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Sticker promoting Project Unicorn’s edtech company launch. (GeekWire Photo / Frank Catalano)

The rise of education technology in schools has also expanded one of edtech’s biggest hairballs: exchanging school, teacher and student data across different apps and systems.

Now, an initiative named Project Unicorn has just signed the first edtech companies to its effort to solve that problem.

The national project, run by the Brooklyn-based nonprofit InnovateEDU, began in 2017 by getting 26 school districts to agree to its pledge to improve school data interoperability across software programs. Less than a year later, the number of K-12 school systems has ballooned to more than 400 representing some 3.2 million students, and the first-ever edtech companies are also signing the vendor version of the pledge.

The 34 edtech vendors include well-known names, such as McGraw-Hill Education and Cengage Learning, and not-quite-household-brand startups, such as Clever and Newsela.

Making the case for companies to sign the pledge. (Project Unicorn Infographic)

The slightly different pledges are brief, and simple to the point that some may call simplistic. Districts agree to five points, including data privacy and security, equitable access to technology, and buying educational tools that meet certain interoperability standards within one year of signing the pledge.

Companies commit to four points, such as openly communicating and adhering to privacy policies, prioritizing interoperability in product roadmaps, and adopting some kind of industry data standard.

However, there is no specific data standard that’s required. Project Unicorn’s advocacy is for what it says is a “secure, controlled interchange of data.” Companies just have to adopt a data exchange standard that meets school needs when scored against a “rubric” that Project Unicorn developed.

It’s precisely that flexibility that may help Project Unicorn succeed where earlier efforts, based on a mandated data exchange tool or technique, have stalled. That, plus the real wallet power of a rapidly growing number of school districts which say they’ll give preference to buying from companies whose products are interoperable.

Project Unicorn’s Erin Mote living the brand at the vendor pledge launch. (GeekWire Photo / Frank Catalano)

“In many districts that have signed the pledge, it is your competitive advantage,” said Erin Mote, executive director of InnovateEDU, to companies attending the recent event launching the vendor pledge. Noting how much time teachers spend simply moving student data from one system to another, Mote added, “We need to help them get their Sundays back.”

But equally notable is which companies are not committing to the pledge yet — tech giants Microsoft, Amazon, Google, and Apple, all of which have a presence in the edtech market. (Amazon was in the room at the Project Unicorn launch event in San Diego, but seemed there more to observe and did not participate.)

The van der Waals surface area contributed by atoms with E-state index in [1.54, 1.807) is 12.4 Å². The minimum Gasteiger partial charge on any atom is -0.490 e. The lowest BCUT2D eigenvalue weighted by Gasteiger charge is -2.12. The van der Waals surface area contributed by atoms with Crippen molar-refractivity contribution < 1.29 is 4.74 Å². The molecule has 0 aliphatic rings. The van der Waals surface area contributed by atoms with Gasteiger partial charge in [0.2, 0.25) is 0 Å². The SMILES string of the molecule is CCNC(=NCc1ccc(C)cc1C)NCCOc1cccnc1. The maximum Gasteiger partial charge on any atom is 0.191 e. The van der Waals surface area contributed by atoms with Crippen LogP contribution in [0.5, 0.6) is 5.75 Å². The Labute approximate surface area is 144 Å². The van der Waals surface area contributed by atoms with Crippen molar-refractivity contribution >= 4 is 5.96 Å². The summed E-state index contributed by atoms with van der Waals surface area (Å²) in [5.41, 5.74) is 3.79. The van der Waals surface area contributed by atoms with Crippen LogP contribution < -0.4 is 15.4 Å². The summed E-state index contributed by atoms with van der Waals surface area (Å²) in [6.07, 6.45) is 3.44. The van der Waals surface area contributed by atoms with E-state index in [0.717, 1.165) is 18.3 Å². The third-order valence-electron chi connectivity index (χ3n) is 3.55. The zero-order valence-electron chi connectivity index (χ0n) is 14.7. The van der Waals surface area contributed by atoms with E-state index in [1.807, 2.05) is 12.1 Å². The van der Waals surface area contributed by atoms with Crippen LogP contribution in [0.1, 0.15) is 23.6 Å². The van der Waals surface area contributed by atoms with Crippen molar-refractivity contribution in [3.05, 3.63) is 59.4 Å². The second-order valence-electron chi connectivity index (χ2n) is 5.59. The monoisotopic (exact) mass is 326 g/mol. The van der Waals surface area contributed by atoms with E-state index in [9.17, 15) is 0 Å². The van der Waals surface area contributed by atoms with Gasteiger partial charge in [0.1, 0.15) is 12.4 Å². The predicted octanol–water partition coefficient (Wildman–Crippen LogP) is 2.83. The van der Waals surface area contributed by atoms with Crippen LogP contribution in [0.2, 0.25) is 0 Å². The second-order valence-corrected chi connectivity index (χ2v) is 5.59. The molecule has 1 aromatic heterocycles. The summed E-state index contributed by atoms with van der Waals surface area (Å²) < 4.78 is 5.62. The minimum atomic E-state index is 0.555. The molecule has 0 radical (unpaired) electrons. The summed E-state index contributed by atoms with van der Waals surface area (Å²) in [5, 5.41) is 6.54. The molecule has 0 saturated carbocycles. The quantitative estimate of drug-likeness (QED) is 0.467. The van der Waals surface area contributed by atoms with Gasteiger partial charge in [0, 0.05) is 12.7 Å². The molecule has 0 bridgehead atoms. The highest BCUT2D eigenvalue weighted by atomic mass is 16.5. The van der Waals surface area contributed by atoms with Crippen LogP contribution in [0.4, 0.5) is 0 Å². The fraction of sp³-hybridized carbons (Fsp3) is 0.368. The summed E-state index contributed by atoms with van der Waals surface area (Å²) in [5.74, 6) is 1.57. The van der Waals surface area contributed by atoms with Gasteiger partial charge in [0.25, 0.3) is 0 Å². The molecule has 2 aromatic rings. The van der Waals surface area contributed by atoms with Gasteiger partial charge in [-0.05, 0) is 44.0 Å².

“We focused on certain large players in categories like traditional publishers, new players, etc.,” said Mote, when asked about the four tech giants. “Getting large vendors to sign on before the launch was a challenge … We are in talks with some of the folks you mention and hope to have them signed off by June,” she said.

Some of the pledge-signing companies listed on Project Unicorn’s website.

Highline Public Schools south of Seattle signed the district pledge last June. Highline Chief Technology Officer Mark Finstrom said one motivation for the 19,000 student district was that it deals with large amounts of data, and previous interoperability efforts didn’t seem focused on improving school operations. “Standards in the past have not always been effective as they have been limited … or built as a compliance project,” he said.

Finstrom also is not surprised that Apple, Google, Amazon and Microsoft haven’t signed on yet. But he implied he wouldn’t mind if they did. “It is important to have large organizations looking out for their customers and not dictating or demanding that operations work in ‘just their way,'” he said.

Portland Public Schools also has signed the pledge and sees benefits if enough edtech products comply. “Districts can then choose the best software for the purpose instead of getting locked into a vendor,” Josh Klein, Portland’s chief information officer, said in a statement at the launch.

“This continued pressure from districts and raising their voice to champion interoperability will be the deciding factor in whether or not Project Unicorn is successful,” Mote said. She said the initiative is seeing continued momentum with a new school system is signing up every 2-3 days.

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